The Volkswagen Group can’t be fairly thought of as entirely German anymore, so the news that the company is switching its official language to English to help attract managers and executives is a rational, if surprising, decision. While many VW Group companies are still staidly German in character and culture, consider the other companies that it controls: Bentley (British), Bugatti (French), Ducati and Lamborghini (Italian), Škoda (Czech), Scania trucks (Swedish), and SEAT (Spanish). Not to mention the large Volkswagen Group of America operation, which constructs cars in Chattanooga, TN.
Volkswagen’s explicit motivation is to improve management recruitment — making sure the company isn’t losing out on candidates for important positions because they can’t speak German — and that’s inherently sensible in a globalized economy.
I could say something about how all the German-speaking auto executives on earth are tainted by VW’s Dieselgate scandal, but that can’t be true, can it?
A Dutch restaurant is now serving up some stallion with its scallions.
The offbeat food truck Keuken van het Ongewenst Dier, which translates to “The Unwanted Animal Kitchen,” now supplies its “My Little Pony Burger” year round to Babbe Hengeveld, a chef who runs her own restaurant Food Guerilla, reports Vice Munchies.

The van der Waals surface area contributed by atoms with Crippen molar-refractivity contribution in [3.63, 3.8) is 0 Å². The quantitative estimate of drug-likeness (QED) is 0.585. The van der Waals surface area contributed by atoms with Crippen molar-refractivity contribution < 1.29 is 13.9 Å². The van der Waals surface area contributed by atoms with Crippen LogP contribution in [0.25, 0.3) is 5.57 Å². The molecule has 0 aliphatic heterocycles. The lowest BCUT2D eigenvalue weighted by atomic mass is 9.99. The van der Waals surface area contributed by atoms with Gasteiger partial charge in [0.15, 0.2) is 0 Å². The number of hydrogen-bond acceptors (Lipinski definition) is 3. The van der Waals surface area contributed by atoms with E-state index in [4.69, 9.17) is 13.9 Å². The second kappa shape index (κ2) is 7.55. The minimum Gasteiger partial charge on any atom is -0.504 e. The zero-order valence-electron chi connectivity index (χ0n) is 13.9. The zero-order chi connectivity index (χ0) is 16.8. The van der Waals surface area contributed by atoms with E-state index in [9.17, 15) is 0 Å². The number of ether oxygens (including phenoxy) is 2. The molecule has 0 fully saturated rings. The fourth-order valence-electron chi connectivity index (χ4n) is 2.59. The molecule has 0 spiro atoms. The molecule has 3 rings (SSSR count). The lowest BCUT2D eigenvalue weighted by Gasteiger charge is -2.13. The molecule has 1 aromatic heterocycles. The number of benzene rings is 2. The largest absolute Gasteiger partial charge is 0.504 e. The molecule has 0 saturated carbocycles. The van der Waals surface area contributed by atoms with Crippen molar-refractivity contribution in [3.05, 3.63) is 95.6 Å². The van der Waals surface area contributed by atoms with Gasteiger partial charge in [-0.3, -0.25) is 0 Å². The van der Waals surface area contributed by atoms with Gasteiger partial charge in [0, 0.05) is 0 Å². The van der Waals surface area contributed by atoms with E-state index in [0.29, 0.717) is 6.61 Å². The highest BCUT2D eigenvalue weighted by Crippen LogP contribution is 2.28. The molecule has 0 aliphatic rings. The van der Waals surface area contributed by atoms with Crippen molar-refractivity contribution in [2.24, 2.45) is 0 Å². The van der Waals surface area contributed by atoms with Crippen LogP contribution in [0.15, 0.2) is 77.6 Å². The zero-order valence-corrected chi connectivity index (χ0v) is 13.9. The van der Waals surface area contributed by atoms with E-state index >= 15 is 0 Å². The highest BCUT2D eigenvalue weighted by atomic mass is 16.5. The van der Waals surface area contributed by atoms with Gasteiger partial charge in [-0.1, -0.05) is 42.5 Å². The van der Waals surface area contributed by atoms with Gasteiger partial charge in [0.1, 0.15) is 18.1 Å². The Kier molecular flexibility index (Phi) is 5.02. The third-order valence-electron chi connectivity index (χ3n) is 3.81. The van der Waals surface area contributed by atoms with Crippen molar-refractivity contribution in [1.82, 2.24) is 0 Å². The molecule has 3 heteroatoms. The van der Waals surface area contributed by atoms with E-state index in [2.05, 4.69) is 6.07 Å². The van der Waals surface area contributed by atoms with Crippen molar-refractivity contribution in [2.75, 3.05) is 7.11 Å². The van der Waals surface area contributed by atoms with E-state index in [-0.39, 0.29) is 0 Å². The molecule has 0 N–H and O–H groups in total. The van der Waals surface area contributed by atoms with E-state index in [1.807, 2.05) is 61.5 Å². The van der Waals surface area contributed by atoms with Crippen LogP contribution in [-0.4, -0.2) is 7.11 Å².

Keuken van het Ongewenst Die has been serving the burger periodically for years and the patty itself is made from the meat of butchered, aging horses that have worked at a local amusement park, Slagharen.
Many years ago, there was a small classified ad in the Oklahoman asking for “50 Head of Poor Horses” every week. They didn’t say that said equines were going to end up in sandwiches.
For what it’s worth, the Pony Burger is not a big seller:
“They don’t sell well because people do feel bad about the idea of eating horse,” Hengeveld told Vice. For some, horses will always be seen as pets in the same way dogs are. Cows and chickens, in many Western cultures, aren’t kept as pets so they’re okay for food.
“Will trade,” said the anguished dad in another classified ad, “two young ewes with friends and personality for two anonymous lambs for the freezer.” Or something like that.
Professors reveal their gender bias and hurt female science students when they write letters of recommendation describing them as “hard-working,” “kind,” or “conscientious,” one lecturer told Oxford physics students last month.
Athene Donald, a Cambridge experimental physics prof, recounted her Oxford lecture in a blog post republished by Times Higher Education. She claims that “gendered adjectives” in letters of recommendation are a “significant detriment to the woman’s progression even without a sexist intent.”